Counting down the days to summer holidays…..
This summer I took two weeks worth of vacation days. I took one week in August and one week in July.
I don’t feel like I had a holiday at all.
Don’t get me wrong, I’m grateful for the time off, paid in full and all, but I never disconnected from work. With a week here and a week there, I still felt fully connected to the workplace, and because of certain things going on, I even monitored my email and phone messages.
Evil evil email and answering machines.
I suspect my parents generation felt more rested after their vacation, as there was no way to contact them once they hit the road. Not even a cell phone. Sometimes not even a phone number, for emergencies. (I remember my parents going camping, leaving me and my siblings to our own devices, with no number to contact them. We just had to look forward to their phone call from a phone booth somewhere in North America. If someone was there to answer their call, great. If not, we were none the wiser because there was no answering machine to record their I love you’s and I miss you’s). I actually really envy what was their carefree ability to take off like that, leaving me at the tender age of 16, to care for the family dog and hold the fort down (ooooooh, that reminds me of a funny story about our highly neurotic dog, and his reaction to my parents leaving town). I’m not sure that I will ever be that care free.
Next year, I vow to take my family off the grid. Where no computer can be found. I bet it’s actually really hard to find such a place. I want to re-enact those day of youth, where we went to the same campsite every second year. My parents would circle the site, looking for the ultimate spot. We popped up the trailer, fiddled with the dial on the radio to find the station we would be listening to for the next two weeks, played scrabble and/or Yahtzee every night (it just occurred to me that my parents might have let me win at those games) and hit the beach every morning. I want to smell the bbq, heat generated by coals, not gas. I want our kids to make friends with the kids from the site beside us, those friendships that are almost instant (ahhh, the solidarity of campsite kids is powerful).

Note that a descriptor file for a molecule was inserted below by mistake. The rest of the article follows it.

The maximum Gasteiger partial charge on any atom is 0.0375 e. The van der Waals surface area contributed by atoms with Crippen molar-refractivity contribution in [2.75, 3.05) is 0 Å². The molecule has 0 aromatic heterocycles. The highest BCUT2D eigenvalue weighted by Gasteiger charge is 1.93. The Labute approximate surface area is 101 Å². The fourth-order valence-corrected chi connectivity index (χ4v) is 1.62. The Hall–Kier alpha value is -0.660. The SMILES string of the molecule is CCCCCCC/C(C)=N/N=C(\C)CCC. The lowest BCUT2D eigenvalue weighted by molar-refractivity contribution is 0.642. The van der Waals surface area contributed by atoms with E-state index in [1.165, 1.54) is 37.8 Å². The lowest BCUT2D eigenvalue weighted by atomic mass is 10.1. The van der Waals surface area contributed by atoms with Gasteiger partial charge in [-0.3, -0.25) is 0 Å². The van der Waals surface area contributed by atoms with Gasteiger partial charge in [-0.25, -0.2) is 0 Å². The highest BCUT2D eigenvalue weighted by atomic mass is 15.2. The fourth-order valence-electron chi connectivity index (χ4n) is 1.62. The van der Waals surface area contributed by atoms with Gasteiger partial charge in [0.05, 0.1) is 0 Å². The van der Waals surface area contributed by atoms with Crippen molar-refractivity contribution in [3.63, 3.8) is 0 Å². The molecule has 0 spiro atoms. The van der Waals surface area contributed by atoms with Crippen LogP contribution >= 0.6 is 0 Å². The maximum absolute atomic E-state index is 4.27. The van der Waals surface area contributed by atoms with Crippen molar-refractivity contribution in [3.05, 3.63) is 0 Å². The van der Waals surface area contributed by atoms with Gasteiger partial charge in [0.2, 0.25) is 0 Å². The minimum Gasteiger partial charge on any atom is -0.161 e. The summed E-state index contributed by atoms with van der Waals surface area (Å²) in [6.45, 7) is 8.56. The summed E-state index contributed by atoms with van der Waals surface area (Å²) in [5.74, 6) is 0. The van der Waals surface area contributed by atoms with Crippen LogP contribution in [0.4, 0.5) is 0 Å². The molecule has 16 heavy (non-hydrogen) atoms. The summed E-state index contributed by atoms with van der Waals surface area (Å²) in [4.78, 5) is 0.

I want our kids to see us in the relaxed state. I remember loving the scruffy face of my dad when we were camping. He was off the grid so he didn’t have to shave. I love the memory of my mom in her green Hawaiian mu-mu and flip-flops, preparing picnics for the beach. I remember thinking that I had died and gone to heaven because all nutritional morals were tossed for those two weeks, junk food reined for me, while my parents ate sea food almost every night.
Remind me to thank my folks for those great times.
**update – last night I asked Jo to commit with me two weeks next summer to re-visit my childhood holiday destination. What fun!
***further update, after speaking with my brother the other night he reminded me that those camping trips weren’t all sunshine, unicorns and rainbows. He remembers my parents making us sleep in the back of the Green Machine while they got to slept in the tent. It was stiflingly hot the van and we couldn’t open the windows because the bugs were so bad. Ha ha, that would be considered child abuse today!